OPINION: Taking a final bow while the audience is still applauding must surely mark the success of any performance — and Equinor chief executive Eldar Saetre appears to have timed his exit from the company to perfection.
Top-level departures from the Norwegian state-controlled giant have historically not been without drama, as some of Saetre’s forerunners have fallen on the sword following project cost overruns and, most notably, the Iran corruption scandal that sealed the fate of earlier incumbent Olav Fjell in 2003.
Saetre’s decision to retire after six years in the hot seat — and more than 40 years of service at the company — comes as Equinor is facing a parliamentary inquiry into massive losses of nearly $20 billion from its US operations over the past 20 years that came to light earlier this year.
He agreed with the board before the summer that next year — when he turns 65 — would be an appropriate time to retire, although the normal retirement age for men in Norway is 67.
The US can of worms was largely inherited from his predecessor Helge Lund, who carried out investments on ultimately loss-making onshore shale assets where the company has so far incurred writedowns of $10 billion, although Saetre also served as chief financial officer at the time these investments were made.
Equinor is now also facing possible cost overruns on its prestigious Johan Castberg field development in the Barents Sea amid fabrication delays on the floating production, storage and offloading vessel at a Singapore yard.
However, Saetre has conducted himself with characteristic aplomb during his tenure in which he has navigated the company through two market crises, firstly with the oil price crash that coincided with his appointment in 2014 and then the coronavirus crisis and renewed price collapse earlier this year.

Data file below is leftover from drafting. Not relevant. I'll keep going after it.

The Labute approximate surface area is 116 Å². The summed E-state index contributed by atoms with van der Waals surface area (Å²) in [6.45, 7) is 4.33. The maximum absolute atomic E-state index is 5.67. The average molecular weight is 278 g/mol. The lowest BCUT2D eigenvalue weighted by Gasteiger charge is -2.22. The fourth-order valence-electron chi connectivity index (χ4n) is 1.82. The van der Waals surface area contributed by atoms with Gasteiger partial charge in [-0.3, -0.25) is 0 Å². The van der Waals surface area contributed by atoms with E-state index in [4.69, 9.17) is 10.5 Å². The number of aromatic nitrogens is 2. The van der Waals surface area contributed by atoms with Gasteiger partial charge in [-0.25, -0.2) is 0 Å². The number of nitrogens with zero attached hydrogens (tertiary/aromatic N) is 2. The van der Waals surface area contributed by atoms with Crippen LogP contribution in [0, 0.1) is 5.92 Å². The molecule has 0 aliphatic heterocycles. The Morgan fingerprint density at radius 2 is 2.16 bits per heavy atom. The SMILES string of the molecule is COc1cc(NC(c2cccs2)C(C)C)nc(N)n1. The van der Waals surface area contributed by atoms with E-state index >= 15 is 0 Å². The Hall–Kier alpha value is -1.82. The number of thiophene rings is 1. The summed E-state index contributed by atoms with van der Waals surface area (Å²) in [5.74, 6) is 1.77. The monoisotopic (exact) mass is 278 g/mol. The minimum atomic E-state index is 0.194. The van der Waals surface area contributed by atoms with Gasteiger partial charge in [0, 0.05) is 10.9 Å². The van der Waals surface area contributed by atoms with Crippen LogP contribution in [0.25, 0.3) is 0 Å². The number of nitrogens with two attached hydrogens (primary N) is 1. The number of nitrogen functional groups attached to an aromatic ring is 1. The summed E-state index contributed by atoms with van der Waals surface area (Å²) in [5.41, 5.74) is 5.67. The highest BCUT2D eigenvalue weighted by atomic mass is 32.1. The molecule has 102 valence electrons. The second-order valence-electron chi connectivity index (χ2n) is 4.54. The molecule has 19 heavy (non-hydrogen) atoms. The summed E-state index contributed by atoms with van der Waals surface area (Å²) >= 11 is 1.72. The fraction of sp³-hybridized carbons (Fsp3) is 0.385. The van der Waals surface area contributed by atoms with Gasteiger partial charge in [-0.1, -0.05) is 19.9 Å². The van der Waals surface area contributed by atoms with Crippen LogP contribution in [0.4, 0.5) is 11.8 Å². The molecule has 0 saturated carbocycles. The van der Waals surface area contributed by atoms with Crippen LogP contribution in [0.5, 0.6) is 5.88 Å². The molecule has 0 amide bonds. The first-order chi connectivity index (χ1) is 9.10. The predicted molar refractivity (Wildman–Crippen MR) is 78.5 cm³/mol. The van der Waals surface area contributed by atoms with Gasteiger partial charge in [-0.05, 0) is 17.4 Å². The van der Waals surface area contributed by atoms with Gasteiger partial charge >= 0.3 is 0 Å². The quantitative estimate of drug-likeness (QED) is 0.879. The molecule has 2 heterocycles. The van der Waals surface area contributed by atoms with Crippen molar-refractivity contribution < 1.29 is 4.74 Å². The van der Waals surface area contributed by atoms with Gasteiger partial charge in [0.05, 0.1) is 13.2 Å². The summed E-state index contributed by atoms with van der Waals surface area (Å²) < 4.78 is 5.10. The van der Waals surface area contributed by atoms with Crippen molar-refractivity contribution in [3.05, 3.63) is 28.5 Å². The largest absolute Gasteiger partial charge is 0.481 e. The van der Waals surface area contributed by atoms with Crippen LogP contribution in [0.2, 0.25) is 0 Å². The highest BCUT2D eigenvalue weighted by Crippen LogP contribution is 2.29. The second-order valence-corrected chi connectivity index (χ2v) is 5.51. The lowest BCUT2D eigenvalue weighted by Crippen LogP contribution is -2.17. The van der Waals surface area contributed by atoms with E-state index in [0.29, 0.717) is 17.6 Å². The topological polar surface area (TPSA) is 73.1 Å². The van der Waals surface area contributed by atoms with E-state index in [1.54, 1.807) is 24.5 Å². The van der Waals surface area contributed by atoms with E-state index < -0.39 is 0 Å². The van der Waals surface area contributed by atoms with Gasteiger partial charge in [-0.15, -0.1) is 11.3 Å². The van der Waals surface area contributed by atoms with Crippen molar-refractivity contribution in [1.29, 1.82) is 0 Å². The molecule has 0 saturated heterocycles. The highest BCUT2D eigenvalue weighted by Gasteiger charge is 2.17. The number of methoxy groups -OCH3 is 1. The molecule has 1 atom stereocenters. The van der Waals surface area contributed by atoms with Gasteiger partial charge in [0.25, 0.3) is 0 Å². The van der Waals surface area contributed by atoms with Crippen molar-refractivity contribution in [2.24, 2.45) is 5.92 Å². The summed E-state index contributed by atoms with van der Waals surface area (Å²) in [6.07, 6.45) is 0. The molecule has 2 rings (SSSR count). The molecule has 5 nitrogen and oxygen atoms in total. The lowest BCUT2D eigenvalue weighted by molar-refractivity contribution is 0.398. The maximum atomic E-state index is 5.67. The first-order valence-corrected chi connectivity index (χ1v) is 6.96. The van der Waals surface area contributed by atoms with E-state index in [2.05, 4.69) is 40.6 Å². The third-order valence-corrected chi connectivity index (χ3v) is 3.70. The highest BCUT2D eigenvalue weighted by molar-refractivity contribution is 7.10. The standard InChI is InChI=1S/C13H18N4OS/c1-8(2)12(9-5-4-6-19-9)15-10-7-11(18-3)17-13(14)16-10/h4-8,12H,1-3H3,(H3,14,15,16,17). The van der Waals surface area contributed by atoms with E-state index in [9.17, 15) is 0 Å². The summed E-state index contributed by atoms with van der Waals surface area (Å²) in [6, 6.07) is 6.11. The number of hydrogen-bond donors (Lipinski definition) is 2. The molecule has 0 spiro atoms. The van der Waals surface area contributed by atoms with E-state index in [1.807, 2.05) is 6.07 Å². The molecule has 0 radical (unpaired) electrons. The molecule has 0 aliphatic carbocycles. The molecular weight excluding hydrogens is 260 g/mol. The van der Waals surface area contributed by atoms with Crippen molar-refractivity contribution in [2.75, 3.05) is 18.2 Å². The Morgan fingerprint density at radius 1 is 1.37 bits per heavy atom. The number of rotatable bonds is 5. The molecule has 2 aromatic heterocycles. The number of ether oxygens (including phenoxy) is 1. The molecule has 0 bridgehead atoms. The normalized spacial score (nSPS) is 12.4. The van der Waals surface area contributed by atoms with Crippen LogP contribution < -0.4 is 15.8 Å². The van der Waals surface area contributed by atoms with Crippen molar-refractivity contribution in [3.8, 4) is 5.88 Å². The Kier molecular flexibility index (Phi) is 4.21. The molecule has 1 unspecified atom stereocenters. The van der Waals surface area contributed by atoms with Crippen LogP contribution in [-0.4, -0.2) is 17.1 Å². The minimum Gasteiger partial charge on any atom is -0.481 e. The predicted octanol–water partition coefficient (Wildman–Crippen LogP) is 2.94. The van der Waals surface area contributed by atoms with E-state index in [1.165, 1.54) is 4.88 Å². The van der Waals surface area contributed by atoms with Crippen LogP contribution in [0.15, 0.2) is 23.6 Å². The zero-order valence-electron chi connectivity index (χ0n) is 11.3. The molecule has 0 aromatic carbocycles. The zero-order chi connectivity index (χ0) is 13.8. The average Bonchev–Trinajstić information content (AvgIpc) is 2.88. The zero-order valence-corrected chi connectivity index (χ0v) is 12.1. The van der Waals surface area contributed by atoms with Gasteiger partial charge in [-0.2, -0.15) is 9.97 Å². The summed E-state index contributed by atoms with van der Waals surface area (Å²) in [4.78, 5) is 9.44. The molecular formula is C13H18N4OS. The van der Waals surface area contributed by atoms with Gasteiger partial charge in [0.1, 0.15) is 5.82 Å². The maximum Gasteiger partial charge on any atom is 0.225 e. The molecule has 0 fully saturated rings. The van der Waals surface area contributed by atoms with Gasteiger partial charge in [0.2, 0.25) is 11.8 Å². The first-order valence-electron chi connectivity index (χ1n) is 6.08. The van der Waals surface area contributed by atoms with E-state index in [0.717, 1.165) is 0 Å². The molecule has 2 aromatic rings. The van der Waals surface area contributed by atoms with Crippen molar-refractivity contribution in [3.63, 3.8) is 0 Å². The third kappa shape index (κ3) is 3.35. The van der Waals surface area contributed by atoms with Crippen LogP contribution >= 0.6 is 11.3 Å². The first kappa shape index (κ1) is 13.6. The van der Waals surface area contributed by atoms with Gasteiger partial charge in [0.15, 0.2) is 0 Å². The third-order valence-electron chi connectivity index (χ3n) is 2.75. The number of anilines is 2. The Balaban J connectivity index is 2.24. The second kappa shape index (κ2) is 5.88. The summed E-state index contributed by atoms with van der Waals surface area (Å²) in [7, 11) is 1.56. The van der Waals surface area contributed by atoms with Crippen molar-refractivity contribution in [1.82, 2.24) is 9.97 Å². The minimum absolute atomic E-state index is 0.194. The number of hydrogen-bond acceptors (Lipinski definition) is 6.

He has also left an enduring legacy by changing the strategic direction of the company to focus on renewables and low-carbon production in line with the energy transition, presiding over the earlier name change from Statoil to Equinor as well as investment decisions on key projects such as Hywind Tampen for floating wind and Northern Lights for carbon capture, utilisation and storage.
The Equinor veteran’s performance has earned plaudits from analysts who have praised Saetre’s ability to recalibrate investments both to reduce costs and prioritise green projects, enabling the company to deliver impressive investor returns in the same league as supermajor rivals such as BP and ExxonMobil.
His successor Anders Opedal — an internal hire — was already this week making bold pronouncements on re-allocating capital to green energy and accelerating targets both for renewables investment and carbon dioxide emissions.
What is less clear is how the new broom will handle the looming fallout of the US debacle, calls to spin out or sell off the lacklustre international oil and gas business, and potential cost challenges on Johan Castberg that could call into question the validity of such investments in the Barents Sea amid environmental pressure to exit the region.
So, while Saetre has earned high praise from Equinor's top brass for leaving the company in a robust position in the face of market challenges, there are also some skeletons left in the closet.
He will indeed be a hard act to follow when his understudy takes the stage to face the music.
(This is an Upstream opinion article.)